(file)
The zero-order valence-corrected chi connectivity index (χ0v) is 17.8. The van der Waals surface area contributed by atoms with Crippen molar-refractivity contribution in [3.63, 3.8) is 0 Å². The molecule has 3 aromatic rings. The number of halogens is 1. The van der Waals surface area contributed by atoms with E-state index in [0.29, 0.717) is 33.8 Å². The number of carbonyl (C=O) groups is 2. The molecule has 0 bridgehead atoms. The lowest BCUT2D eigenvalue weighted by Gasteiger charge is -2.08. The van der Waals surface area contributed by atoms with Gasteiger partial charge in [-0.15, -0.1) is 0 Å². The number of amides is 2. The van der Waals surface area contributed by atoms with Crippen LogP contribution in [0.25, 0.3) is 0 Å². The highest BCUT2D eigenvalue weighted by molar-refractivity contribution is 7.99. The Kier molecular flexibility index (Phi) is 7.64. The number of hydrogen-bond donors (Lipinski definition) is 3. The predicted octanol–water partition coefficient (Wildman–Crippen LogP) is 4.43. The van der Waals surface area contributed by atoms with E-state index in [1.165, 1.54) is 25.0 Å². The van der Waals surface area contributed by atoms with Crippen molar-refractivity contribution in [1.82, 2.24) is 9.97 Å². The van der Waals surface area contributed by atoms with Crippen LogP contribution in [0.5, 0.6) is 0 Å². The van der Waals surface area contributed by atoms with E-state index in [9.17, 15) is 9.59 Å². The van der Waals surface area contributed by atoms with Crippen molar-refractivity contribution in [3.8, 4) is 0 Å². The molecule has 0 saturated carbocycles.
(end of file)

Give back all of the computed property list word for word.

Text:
The zero-order valence-corrected chi connectivity index (χ0v) is 17.8. The van der Waals surface area contributed by atoms with Crippen molar-refractivity contribution in [3.63, 3.8) is 0 Å². The molecule has 3 aromatic rings. The number of halogens is 1. The van der Waals surface area contributed by atoms with E-state index in [0.29, 0.717) is 33.8 Å². The number of carbonyl (C=O) groups is 2. The molecule has 0 bridgehead atoms. The lowest BCUT2D eigenvalue weighted by Gasteiger charge is -2.08. The van der Waals surface area contributed by atoms with Gasteiger partial charge in [-0.15, -0.1) is 0 Å². The number of amides is 2. The van der Waals surface area contributed by atoms with Crippen LogP contribution in [0.25, 0.3) is 0 Å². The highest BCUT2D eigenvalue weighted by molar-refractivity contribution is 7.99. The Kier molecular flexibility index (Phi) is 7.64. The number of hydrogen-bond donors (Lipinski definition) is 3. The predicted octanol–water partition coefficient (Wildman–Crippen LogP) is 4.43. The van der Waals surface area contributed by atoms with E-state index in [1.165, 1.54) is 25.0 Å². The van der Waals surface area contributed by atoms with Crippen molar-refractivity contribution in [1.82, 2.24) is 9.97 Å². The van der Waals surface area contributed by atoms with Crippen LogP contribution in [0.5, 0.6) is 0 Å². The van der Waals surface area contributed by atoms with E-state index in [9.17, 15) is 9.59 Å². The van der Waals surface area contributed by atoms with Crippen molar-refractivity contribution in [3.8, 4) is 0 Å². The molecule has 0 saturated carbocycles.